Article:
It’s been a long time since I posted anything. Let me fill you in on what’s happening.
I’m extremely close to launching a new site devoted to ‘writing about music.’ It will be called Cap Gun, and it won’t be music news, or reviews, or videos. It will be long-form music criticism a la Kelefa Sanneh’s treatise on Jay’Z's Decoded and the language of hip hop as well as discussions with other music writers on the art and craft of being a critic.
My voice recorder is perpetually filled to capacity with thought-provoking proclamations and questionable musings by the musicians I interview. Much of it never makes it into the final piece. Cap Gun will be a place to sort things out. It will be a place to discuss the best medium for criticism (print? blog? podcast?) and a place to explore the question of why artists make unlistenable music. Content will be infrequent but worth reading.
Things around here had been focusing more tightly on music for quite a while, but I needed a clean break from Read::Zebra to make the new site what I wanted it to be. What you liked about coming here should keep you coming to Cap Gun, and I hope you do. I’ll have the official URL soon and hope to launch this fall. The first project in the works is a roundtable with Chicago-based editors of music magazines, weeklies, and Web zines. Should be really interesting.
I’ll be back with more info soon, but in the meantime you can keep up with my writing by heading to my portfolio, timothyschuler.com.
Thanks for reading. Can’t wait to begin the next thing.
Joshua Tillman was a songwriter before he became the drummer for Fleet Foxes. Now he’s traded Seattle for Laurel Canyon and his birth name for Father John Misty.
Take a second to listen to “Hollywood Forever Cemetery Sings.”
Fear Fun is the “debut” by Father John Misty, aka Joshua Tillman, aka the Fleet Foxes drummer. Whether you like Foxes or not, don’t go into this thinking about that. That’s Seattle. This is LA.
“Many people have critical opinions on this subject, ranging from ‘this will ruin Instagram’ to ‘$1 billion is too much.’ And for many Instagram users it’s discomfiting to see a giant company they distrust purchase a tiny company they adore—like if Coldplay acquired Dirty Projectors.”
—Paul Ford, in New York Magazine
An illustration of Goldilocks and the Three Bears, by Arthur Rackham. Music writer Alva Noë says Adele's music lands in the "Goldilocks Zone."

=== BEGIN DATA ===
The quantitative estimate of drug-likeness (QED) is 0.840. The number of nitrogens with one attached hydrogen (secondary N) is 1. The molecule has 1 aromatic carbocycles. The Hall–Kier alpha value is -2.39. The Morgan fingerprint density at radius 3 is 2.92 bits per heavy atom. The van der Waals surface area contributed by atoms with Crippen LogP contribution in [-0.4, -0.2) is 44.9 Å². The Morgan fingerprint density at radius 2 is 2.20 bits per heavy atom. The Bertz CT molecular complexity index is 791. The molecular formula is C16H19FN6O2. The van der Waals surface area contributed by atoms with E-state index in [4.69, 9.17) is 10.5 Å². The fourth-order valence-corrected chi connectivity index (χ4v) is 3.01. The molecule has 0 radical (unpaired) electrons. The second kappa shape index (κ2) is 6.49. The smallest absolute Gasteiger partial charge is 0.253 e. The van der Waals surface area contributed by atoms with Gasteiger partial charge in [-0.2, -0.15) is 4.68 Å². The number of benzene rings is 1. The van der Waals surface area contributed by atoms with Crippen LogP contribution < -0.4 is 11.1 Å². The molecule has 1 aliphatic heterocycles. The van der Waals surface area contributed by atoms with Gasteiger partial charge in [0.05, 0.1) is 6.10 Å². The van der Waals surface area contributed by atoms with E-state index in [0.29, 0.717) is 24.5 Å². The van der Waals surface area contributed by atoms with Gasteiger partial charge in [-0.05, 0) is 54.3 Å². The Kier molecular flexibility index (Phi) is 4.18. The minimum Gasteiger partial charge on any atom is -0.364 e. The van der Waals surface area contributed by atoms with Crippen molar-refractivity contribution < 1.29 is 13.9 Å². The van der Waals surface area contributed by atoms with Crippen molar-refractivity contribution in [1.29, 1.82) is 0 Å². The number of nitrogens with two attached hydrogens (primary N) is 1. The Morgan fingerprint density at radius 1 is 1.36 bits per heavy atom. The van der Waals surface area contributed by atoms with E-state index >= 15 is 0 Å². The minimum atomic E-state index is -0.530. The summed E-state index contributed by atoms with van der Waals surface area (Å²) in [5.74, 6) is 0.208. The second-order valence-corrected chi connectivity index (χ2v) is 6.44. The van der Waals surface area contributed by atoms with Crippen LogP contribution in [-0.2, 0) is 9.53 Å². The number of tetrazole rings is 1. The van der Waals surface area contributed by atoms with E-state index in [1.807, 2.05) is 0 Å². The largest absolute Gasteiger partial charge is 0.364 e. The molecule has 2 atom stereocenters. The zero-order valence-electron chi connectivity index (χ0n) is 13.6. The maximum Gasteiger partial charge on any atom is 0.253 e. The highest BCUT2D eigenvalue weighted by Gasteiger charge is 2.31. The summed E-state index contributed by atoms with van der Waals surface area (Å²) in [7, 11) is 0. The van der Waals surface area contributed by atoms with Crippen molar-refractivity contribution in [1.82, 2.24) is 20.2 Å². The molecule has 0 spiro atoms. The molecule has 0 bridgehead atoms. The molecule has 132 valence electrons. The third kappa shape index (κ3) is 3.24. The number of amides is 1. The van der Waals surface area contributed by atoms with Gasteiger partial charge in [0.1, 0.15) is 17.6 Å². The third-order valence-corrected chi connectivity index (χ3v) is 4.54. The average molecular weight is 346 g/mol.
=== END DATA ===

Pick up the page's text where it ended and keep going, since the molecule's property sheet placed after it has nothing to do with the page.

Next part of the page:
Alva Noë provides the smartest and most sensible answer to the recurring “Why do we like Adele?” question:
Read the rest on NPR.
A day in the life of Matthew and Timothy Schuler
On Monday I shared some thoughts about telling stories, pulled from Malcolm Gladwell’s conversation with behavioral economist Dan Ariely. In response, my wife, Allison, posted about the positive effects that a story can have on individuals suffering from PTSD. I thought it was worth reposting here:
Learn to tell your own story. You might be healing past injuries as you do. Or at least understanding yourself a little bit better.
As for the photo above, I could tell a hundred stories about the characters, creatures, and inanimate objects I became as a little kid. But I’ll save those for another day.
One of the Tesla coils used by Bjork in her stage show. Photo by Will Hermes.
Thanks to NPR’s Bob Boilen for exposing me as a shoddy music reporter: Despite my mention of it, before this video I had no idea how a Tesla coil could be used as an instrument.
This week's best: Releases by Buildings, Busdriver, Pharoah Overlord, Galactic, and Sleigh Bells
Five albums make Alarm’s cut this week. I review Galactic’s Carnivales Electricos [previously]: Michael Danaher listens to Reign of Terror. Meaghann Korbel digests Busdriver’s Beaus$Eros (pronounced “bows and arrows,” if you’re struggling to make sense of that). And editor Scott Morrow takes on Lunar Jetman and Melt Cry Sleep. Read the reviews here.
No Stranger Here, by Business Class Refugees, Shubha Mudgal, and Ursula Rucker
A beautiful mash-up of spoken word, traditional Hindustani vocals, string arrangements, and Western beats. Inspired by Indian poet Kabir. It’s like a global love letter for Valentine’s Day.
James Reeves on Billie Holiday, the preservation of vinyl, and other topics dear to me:
Check it out.
I spent the majority of my afternoon yesterday watching videos from the semi-staged production of Timberbrit, an opera by Jacob Cooper that tells the fictional story of Britney Spears’s final hours, in which Justin Timberlake comes to win her back / save her.
Here’s why I’m interested: the opera is constructed from the music of Spears and Timberlake, single lines time-stretched until they lose all resemblance to the original song. Behind the wavering vocals is original music that ranges from free jazz to shoegaze.
The conceit might bore or annoy you, but I can’t escape the ache in the music. Slowed down, the songs become the soundtrack for the tragedy that is popular music. And Britney Spears.
Watch the music video for “Worst Fantasy” below and you’ll see what I mean. The real footage they included almost makes me weep.